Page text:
Open Access Open Access  Restricted Access Subscription Access

Assessment of Anti-Corrosion Potentials of Extract of Ficus asperifolia-Miq (Moraceae) on Mild Steel in Acidic Medium


Affiliations
1 Department of Pharmacognosy, Obafemi Awolowo University, Ile-Ife, Osun State, Nigeria
2 Department of Chemistry, Federal University of Technology, Akure, Ondo State, Nigeria
 

The inhibitory potentials of ethanolic extracts and four fractions of the stem bark of Ficus asperifolia - Miq. for the corrosion of mild steel were assessed using weight loss method, Fourier atomic absorption spectroscopy, scanning electron microscopy (SEM). The effects of varying immersion period, concentration of the inhibitors and temperatures for mild steel corrosion in 5 M HCl acid solution were carried out. A detailed kinetic reaction, thermodynamic (Ea, AH, AS) and adsorption isotherm studies were obtained. The crude extract of F. asperifolia (EFA) has the highest inhibition efficiency of 55%. The inhibitory efficiency of the four fractions of F. asperifolia (EFA) compared with the crude extract was in the order ethyl acetate > n-hexane > butanol > EFA > Aqueous. The inhibition efficiency was found to increase with increase in the extracts concentration but decreased with temperature. Corrosion rate increases with time but decreases with extracts concentration. The kinetic studies of the data followed a first order reaction. Thermodynamic studies revealed that corrosion inhibition may be due to spontaneous mixed adsorption of the plant constituents on the metal surface. Experimental data were fitted to Langmuir, Freundlich and Temkin adsorption isotherms. The plant investigated showed a good potential for green corrosion inhibitors. Investigation of phytochemical constituents showed that the extracts contain alkaloids, flavonoids, saponins, tannins anthraquinones and reducing sugars.

Keywords

Inhibitory Efficiency, Corrosion Rate, Adsorption Isotherm.
User
Notifications
Font Size

Abstract Views: 80

PDF Views: 9




  • Assessment of Anti-Corrosion Potentials of Extract of Ficus asperifolia-Miq (Moraceae) on Mild Steel in Acidic Medium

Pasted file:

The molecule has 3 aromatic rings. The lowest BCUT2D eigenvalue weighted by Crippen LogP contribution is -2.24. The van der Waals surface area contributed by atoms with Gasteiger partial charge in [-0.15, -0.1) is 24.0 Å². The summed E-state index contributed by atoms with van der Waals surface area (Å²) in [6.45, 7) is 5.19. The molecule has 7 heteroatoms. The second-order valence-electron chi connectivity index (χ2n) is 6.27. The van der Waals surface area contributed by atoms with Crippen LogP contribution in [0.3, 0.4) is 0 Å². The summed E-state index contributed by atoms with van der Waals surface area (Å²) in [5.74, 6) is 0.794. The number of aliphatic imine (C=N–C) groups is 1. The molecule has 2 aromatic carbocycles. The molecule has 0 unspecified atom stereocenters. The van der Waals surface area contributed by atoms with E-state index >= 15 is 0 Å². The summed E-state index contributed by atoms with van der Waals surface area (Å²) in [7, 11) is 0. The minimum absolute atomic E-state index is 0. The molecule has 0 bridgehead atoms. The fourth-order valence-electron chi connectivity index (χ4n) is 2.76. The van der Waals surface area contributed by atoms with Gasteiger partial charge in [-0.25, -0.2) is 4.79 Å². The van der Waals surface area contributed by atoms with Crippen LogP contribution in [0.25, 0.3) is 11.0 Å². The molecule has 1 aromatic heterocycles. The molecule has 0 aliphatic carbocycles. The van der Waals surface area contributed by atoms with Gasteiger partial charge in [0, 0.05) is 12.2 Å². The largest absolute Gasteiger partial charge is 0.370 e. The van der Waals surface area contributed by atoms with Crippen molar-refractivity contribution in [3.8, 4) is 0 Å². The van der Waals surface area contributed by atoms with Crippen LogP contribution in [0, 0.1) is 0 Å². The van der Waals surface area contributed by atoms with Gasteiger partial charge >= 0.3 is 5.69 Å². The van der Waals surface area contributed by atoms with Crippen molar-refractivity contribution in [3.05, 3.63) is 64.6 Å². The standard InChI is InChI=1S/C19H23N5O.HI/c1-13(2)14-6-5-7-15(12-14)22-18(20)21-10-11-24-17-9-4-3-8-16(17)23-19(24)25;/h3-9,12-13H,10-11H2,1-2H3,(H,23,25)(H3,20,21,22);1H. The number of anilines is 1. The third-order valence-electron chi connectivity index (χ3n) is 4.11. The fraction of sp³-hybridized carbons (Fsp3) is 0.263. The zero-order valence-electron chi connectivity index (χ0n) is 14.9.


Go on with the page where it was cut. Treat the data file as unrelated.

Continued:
Abstract Views: 80  |  PDF Views: 9

Authors

O. O. Fadare
Department of Pharmacognosy, Obafemi Awolowo University, Ile-Ife, Osun State, Nigeria
A. E Okoronkwo
Department of Chemistry, Federal University of Technology, Akure, Ondo State, Nigeria
E. F. Olasehinde
Department of Chemistry, Federal University of Technology, Akure, Ondo State, Nigeria

Abstract


The inhibitory potentials of ethanolic extracts and four fractions of the stem bark of Ficus asperifolia - Miq. for the corrosion of mild steel were assessed using weight loss method, Fourier atomic absorption spectroscopy, scanning electron microscopy (SEM). The effects of varying immersion period, concentration of the inhibitors and temperatures for mild steel corrosion in 5 M HCl acid solution were carried out. A detailed kinetic reaction, thermodynamic (Ea, AH, AS) and adsorption isotherm studies were obtained. The crude extract of F. asperifolia (EFA) has the highest inhibition efficiency of 55%. The inhibitory efficiency of the four fractions of F. asperifolia (EFA) compared with the crude extract was in the order ethyl acetate > n-hexane > butanol > EFA > Aqueous. The inhibition efficiency was found to increase with increase in the extracts concentration but decreased with temperature. Corrosion rate increases with time but decreases with extracts concentration. The kinetic studies of the data followed a first order reaction. Thermodynamic studies revealed that corrosion inhibition may be due to spontaneous mixed adsorption of the plant constituents on the metal surface. Experimental data were fitted to Langmuir, Freundlich and Temkin adsorption isotherms. The plant investigated showed a good potential for green corrosion inhibitors. Investigation of phytochemical constituents showed that the extracts contain alkaloids, flavonoids, saponins, tannins anthraquinones and reducing sugars.

Keywords


Inhibitory Efficiency, Corrosion Rate, Adsorption Isotherm.